How Much Do Construction Workers Earn in the United States?

Construction worker welding at the site

Americans who want to find construction jobs with higher salaries should consider going through a recruitment agency, especially for 32 kinds of skilled work that had bigger paychecks in the previous year.

A nationwide survey showed that the average annual salaries of these jobs amounted between $47,700 and $92,500. Jobs in the industry continue to be plenty, especially for certain sectors with a shortage of skilled labor. If you have the right qualifications and experience, you could even ask for an above-average compensation. Some employers are willing to pay a premium to hire the right candidates.

The Basis for the Survey

The National Center for Construction Education and Research (NCCER) based its annual survey from over 130 companies in the commercial and industrial construction sectors. These companies employ more than 350,000 employees, and their salaries reflected the poll’s results.

For instance, the 2018 annual salaries of project managers and project supervisors reached more than $92,500 and $88,300, respectively. Non-management positions were not far behind as combo welders, instrumentation technicians and pipe welders earned between $69,000 and $71,000. Power line workers earned around $68,000, while industrial electricians and millwrights’ salaries ranged from roughly $67,000. Your actual salary may differ based on your credentials and employer. The survey excluded data from the respondents’ bonuses, incentives, overtime, and other miscellaneous compensation.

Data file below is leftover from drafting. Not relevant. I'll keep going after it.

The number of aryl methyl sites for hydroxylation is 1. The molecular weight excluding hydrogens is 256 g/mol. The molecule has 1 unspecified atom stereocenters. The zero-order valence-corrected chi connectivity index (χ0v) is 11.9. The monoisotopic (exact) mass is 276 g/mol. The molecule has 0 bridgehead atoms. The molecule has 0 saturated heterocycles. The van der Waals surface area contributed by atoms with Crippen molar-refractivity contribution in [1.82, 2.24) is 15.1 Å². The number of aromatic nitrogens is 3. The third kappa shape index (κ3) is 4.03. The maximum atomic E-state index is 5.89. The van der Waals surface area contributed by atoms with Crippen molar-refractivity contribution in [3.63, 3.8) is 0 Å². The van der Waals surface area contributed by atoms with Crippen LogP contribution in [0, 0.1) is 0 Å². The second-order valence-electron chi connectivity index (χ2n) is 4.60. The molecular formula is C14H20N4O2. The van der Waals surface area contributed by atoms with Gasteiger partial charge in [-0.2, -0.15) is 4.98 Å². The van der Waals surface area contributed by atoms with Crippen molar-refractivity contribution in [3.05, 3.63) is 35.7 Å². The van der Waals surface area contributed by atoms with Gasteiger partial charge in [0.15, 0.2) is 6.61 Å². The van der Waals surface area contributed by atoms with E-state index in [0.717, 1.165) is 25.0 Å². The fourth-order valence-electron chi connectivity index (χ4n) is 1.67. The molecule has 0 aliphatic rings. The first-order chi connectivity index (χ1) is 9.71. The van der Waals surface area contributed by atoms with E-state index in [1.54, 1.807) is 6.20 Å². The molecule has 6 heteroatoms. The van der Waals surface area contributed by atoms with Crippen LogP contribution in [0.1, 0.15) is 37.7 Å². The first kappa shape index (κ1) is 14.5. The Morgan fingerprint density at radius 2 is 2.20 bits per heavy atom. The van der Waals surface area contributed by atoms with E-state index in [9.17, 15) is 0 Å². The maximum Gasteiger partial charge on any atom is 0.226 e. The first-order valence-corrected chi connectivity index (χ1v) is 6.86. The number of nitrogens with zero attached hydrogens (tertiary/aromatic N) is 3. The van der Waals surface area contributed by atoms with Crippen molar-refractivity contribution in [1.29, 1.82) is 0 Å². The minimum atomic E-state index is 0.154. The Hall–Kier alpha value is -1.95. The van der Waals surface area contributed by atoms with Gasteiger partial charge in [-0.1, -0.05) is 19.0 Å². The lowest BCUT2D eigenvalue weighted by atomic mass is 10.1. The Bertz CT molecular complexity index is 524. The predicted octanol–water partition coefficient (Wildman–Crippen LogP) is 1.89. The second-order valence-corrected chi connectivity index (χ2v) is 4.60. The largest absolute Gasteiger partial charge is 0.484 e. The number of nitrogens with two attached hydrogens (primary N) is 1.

How Salaries Have Increased

Data from the Bureau of Labor Statistics (BLS) showed that hourly wages for construction workers reached $30.18 on average in September, up by more than 3% year over year. This growth also represented the first time that hourly salaries cost more than $30. In terms of annual pay, the NCCER listed HVAC technicians with the highest increase in pay.

The job had a 20% increase in annual salary to almost $62,500 in 2018 from around $52,000 in 2015. Sheet metal workers ranked with an 18% increase in pay from nearly $49,200 to $58,160 during the same period. Even plumbers earned 15% more last year that reached around $59,630, as well as scaffold builders with a 12% salary increase to almost $53,000. However, not all jobs recorded a pay raise and these included tower crane operators, riggers and welders.

Recruitment Challenges

Supervisor looking at the laptop

A majority of employers in the survey said that filling vacant positions have been challenging, despite the increase in pay. BLS acknowledged a shortage of employees partly because of an aging workforce. Many are nearing their retirement age, while most of the younger generation are focused on finding work from other industries.

Some companies are trying to fill the workforce gaps by partnering with academic institutions. Training programs for students serve as another solution, such as educating them to become scaffolding workers.

Salary growth in the building sector may have been sluggish in recent years, but the recent poll indicated that industry compensation could finally reflect the current construction boom in the U.S. If you think that you are not being paid enough, maybe it is time to find construction jobs with more competitive remuneration packages this year.

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